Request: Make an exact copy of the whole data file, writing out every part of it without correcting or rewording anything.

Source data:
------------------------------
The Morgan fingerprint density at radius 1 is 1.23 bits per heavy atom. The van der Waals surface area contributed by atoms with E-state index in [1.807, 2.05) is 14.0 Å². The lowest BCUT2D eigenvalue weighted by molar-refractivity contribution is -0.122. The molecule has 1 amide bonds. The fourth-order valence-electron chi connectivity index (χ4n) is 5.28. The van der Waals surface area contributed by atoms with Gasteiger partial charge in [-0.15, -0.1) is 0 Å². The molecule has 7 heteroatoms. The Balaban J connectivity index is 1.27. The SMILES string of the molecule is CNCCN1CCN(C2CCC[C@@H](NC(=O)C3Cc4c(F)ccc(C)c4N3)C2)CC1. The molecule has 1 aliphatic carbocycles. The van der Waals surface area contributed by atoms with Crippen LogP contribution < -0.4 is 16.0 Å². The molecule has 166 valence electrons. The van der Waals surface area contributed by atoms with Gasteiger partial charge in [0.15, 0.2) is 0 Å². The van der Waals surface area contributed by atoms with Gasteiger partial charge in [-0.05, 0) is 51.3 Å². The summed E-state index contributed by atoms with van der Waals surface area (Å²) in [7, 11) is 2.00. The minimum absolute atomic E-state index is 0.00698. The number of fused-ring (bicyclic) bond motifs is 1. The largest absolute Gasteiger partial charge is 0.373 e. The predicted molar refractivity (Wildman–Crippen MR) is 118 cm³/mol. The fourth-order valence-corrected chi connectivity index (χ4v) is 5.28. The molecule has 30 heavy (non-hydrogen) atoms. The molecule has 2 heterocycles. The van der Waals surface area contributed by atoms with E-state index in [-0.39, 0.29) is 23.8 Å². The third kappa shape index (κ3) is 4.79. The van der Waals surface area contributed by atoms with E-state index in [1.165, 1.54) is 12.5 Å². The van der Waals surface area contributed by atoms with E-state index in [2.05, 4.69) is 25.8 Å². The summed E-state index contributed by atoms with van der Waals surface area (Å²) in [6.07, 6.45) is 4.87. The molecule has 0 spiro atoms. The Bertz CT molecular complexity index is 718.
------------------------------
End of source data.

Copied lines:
The Morgan fingerprint density at radius 1 is 1.23 bits per heavy atom. The van der Waals surface area contributed by atoms with E-state index in [1.807, 2.05) is 14.0 Å². The lowest BCUT2D eigenvalue weighted by molar-refractivity contribution is -0.122. The molecule has 1 amide bonds. The fourth-order valence-electron chi connectivity index (χ4n) is 5.28. The van der Waals surface area contributed by atoms with Gasteiger partial charge in [-0.15, -0.1) is 0 Å². The molecule has 7 heteroatoms. The Balaban J connectivity index is 1.27. The SMILES string of the molecule is CNCCN1CCN(C2CCC[C@@H](NC(=O)C3Cc4c(F)ccc(C)c4N3)C2)CC1. The molecule has 1 aliphatic carbocycles. The van der Waals surface area contributed by atoms with Crippen LogP contribution < -0.4 is 16.0 Å². The molecule has 166 valence electrons. The van der Waals surface area contributed by atoms with Gasteiger partial charge in [0.15, 0.2) is 0 Å². The van der Waals surface area contributed by atoms with Gasteiger partial charge in [-0.05, 0) is 51.3 Å². The summed E-state index contributed by atoms with van der Waals surface area (Å²) in [7, 11) is 2.00. The minimum absolute atomic E-state index is 0.00698. The number of fused-ring (bicyclic) bond motifs is 1. The largest absolute Gasteiger partial charge is 0.373 e. The predicted molar refractivity (Wildman–Crippen MR) is 118 cm³/mol. The fourth-order valence-corrected chi connectivity index (χ4v) is 5.28. The molecule has 30 heavy (non-hydrogen) atoms. The molecule has 2 heterocycles. The van der Waals surface area contributed by atoms with E-state index in [-0.39, 0.29) is 23.8 Å². The third kappa shape index (κ3) is 4.79. The van der Waals surface area contributed by atoms with E-state index in [1.165, 1.54) is 12.5 Å². The van der Waals surface area contributed by atoms with E-state index in [2.05, 4.69) is 25.8 Å². The summed E-state index contributed by atoms with van der Waals surface area (Å²) in [6.07, 6.45) is 4.87. The molecule has 0 spiro atoms. The Bertz CT molecular complexity index is 718.